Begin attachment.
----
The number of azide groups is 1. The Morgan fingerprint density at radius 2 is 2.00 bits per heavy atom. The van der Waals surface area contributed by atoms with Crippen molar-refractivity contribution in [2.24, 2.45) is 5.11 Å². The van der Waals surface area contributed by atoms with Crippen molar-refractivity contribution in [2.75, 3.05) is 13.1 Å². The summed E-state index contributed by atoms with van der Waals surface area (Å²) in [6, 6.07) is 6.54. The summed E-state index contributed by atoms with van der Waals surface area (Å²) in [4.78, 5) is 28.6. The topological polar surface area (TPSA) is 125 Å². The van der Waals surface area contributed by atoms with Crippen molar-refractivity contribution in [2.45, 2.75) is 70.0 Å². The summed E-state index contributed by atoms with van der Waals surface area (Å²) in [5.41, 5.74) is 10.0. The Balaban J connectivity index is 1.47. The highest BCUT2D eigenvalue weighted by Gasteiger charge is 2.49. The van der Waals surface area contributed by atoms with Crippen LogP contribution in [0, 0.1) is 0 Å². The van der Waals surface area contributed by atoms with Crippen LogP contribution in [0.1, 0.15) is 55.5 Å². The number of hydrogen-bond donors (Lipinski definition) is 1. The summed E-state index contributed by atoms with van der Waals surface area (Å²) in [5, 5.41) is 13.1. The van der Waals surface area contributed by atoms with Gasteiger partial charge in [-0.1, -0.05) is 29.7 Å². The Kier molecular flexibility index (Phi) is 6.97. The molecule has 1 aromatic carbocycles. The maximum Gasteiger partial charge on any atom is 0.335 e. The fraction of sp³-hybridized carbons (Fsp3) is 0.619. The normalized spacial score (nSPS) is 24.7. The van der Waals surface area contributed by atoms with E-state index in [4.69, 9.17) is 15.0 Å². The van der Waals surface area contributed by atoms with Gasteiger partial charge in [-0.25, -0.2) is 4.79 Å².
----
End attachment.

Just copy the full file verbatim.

The number of azide groups is 1. The Morgan fingerprint density at radius 2 is 2.00 bits per heavy atom. The van der Waals surface area contributed by atoms with Crippen molar-refractivity contribution in [2.24, 2.45) is 5.11 Å². The van der Waals surface area contributed by atoms with Crippen molar-refractivity contribution in [2.75, 3.05) is 13.1 Å². The summed E-state index contributed by atoms with van der Waals surface area (Å²) in [6, 6.07) is 6.54. The summed E-state index contributed by atoms with van der Waals surface area (Å²) in [4.78, 5) is 28.6. The topological polar surface area (TPSA) is 125 Å². The van der Waals surface area contributed by atoms with Crippen molar-refractivity contribution in [2.45, 2.75) is 70.0 Å². The summed E-state index contributed by atoms with van der Waals surface area (Å²) in [5.41, 5.74) is 10.0. The Balaban J connectivity index is 1.47. The highest BCUT2D eigenvalue weighted by Gasteiger charge is 2.49. The van der Waals surface area contributed by atoms with Crippen LogP contribution in [0, 0.1) is 0 Å². The van der Waals surface area contributed by atoms with Crippen LogP contribution in [0.1, 0.15) is 55.5 Å². The number of hydrogen-bond donors (Lipinski definition) is 1. The summed E-state index contributed by atoms with van der Waals surface area (Å²) in [5, 5.41) is 13.1. The van der Waals surface area contributed by atoms with Gasteiger partial charge in [-0.1, -0.05) is 29.7 Å². The Kier molecular flexibility index (Phi) is 6.97. The molecule has 1 aromatic carbocycles. The maximum Gasteiger partial charge on any atom is 0.335 e. The fraction of sp³-hybridized carbons (Fsp3) is 0.619. The normalized spacial score (nSPS) is 24.7. The van der Waals surface area contributed by atoms with E-state index in [4.69, 9.17) is 15.0 Å². The van der Waals surface area contributed by atoms with Gasteiger partial charge in [-0.25, -0.2) is 4.79 Å².